The difficulty of having Christian friends

Mar 12, 2014 by

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I’m not going to lie: even though I’m a Christian, I’m learning that having Christian friends is a stressful endeavor.

Not long ago my wife and I reflected on our life one year after moving back to our home state and we both lamented how few dependable, Christian relationships we had to show for it. This realization was a hard reality for us to accept, but one that we had predicted may come to pass as a result of moving to an area where Christianity is … well, let’s just say, different.

While it shouldn’t be this way, I think the reality for many of us is that having Christian friends is … hard.

This isn’t because our Christian siblings aren’t nice people or incapable of being good friends. Rather, this is because somewhere along the line you and I were taught a horrible lie:

We were taught that we have to agree on everything in order to be in relationship with one another.

For the last 2,000 years, instead of following the one who came to reconcile “all things” back into one body, we’ve been dividing up into so many sub-tribes that it’s impossible to keep track of all of them. As kids, many of us went to “Christian” summer camps where a common message was that our friends would all leave us when we got back home from camp. Now as adults we’ve refused to worship with people who worship the same Jesus differently than ourselves, created our own subcultures, and even within those we’ve told people “you can’t be a part of this community unless you are in ‘full harmony’ with every line of this 28-page Statement of Faith.”

We’ve looked at a finger and called it “the body,” when really it was just a finger off doing its own thing.

We’ve become people who functionally believe, by demonstration of our cultural norms, that we must be in total agreement on nearly every issue in order to be in relationship together.

How destructive. How anti-Christ.

The prevailing norms in this area are making it harder and harder to live the Christian life as it was intended — many parts of one body in community with each other. In addition, it’s keeping us from experiencing the “abundant” life that Jesus promised in the here and now.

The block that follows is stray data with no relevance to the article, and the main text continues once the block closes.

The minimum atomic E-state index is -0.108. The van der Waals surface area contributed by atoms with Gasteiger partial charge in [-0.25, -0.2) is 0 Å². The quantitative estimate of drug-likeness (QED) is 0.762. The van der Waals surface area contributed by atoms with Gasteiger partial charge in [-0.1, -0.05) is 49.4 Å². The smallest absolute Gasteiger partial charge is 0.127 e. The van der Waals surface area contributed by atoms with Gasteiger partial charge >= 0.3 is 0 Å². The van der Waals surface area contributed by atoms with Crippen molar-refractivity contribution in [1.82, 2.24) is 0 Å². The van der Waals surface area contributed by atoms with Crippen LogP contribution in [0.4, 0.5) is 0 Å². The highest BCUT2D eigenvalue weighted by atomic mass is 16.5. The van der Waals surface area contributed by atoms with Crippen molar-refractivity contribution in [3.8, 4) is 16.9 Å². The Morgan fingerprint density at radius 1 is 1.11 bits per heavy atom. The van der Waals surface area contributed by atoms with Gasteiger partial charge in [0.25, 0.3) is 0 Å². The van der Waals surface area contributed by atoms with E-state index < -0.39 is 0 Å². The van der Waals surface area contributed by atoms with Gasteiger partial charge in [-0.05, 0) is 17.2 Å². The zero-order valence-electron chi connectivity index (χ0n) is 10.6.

Instead, I find myself with beads of sweat pouring down my head each time I get ready to push the publish button for a new post. Will I lose any friends over this? If I take a theological stance on this issue or in this direction, will it be “too much” for some people to be in relationship with me?

Several months ago I was getting ready to do an interview when my wife wished me luck and gently asked me: Are you willing to accept the consequences for this?

And, I knew what she meant. She meant: Are you prepared to have very few Christian friends?

It’s actually heartbreaking that we even have to ask these questions. We shouldn’t have to agree on all of our theology or politics to be in relationship with each other.

That being said — I do think there’s a time to draw lines. For example, I recently deleted some Christians from Facebook for posting racist content. As a transracial family and a decent human being, I’m not willing to be in relationship with people who are racist. That’s one of my lines. However, I don’t think we are as hesitant to draw these lines as we should be. We should resist it at all cost, reserve it for rarest of cases, and wherever possible find ways to actually erase the lines we too quickly drew.

We must reject the lie that we have to agree on everything to be in relationships with each other, because it is simply untrue. We don’t.

Yet, Christian culture has become so “tribe exclusive” that my favorite, most trustworthy friends … are atheists. Why? Well, because they love me for me, want to be in a relationship simply for the relationship, and they’re not going to stop being my friend if my theology shifts. Truth be told, I’d love to feel the same relational safety with my Christian friends.

I long to live in a world where someone says, “I really need a good friend” and the first response that comes to mind is “you should go find some Christians,“ but that’s unfortunately not where we’re at now. Facing such a truth should cause us to realize the need for old-fashioned repentance.

I don’t know about you, but I want to live out a Christianity that’s worth living. I want to help contribute to a reformation of American Christian culture and build a new culture where Christian friendships say:

“Oh, you disagree on that theological issue? Fine by me as long as we’re still playing tennis together on Saturday.“

Ben Corey is an author, writer, speaker and minister from Auburn, Maine. This first appeared on his blog, Formerly Fundie, where he discusses the intersection of faith and culture from a progressive/emergent/neo-anabaptist vantage point.

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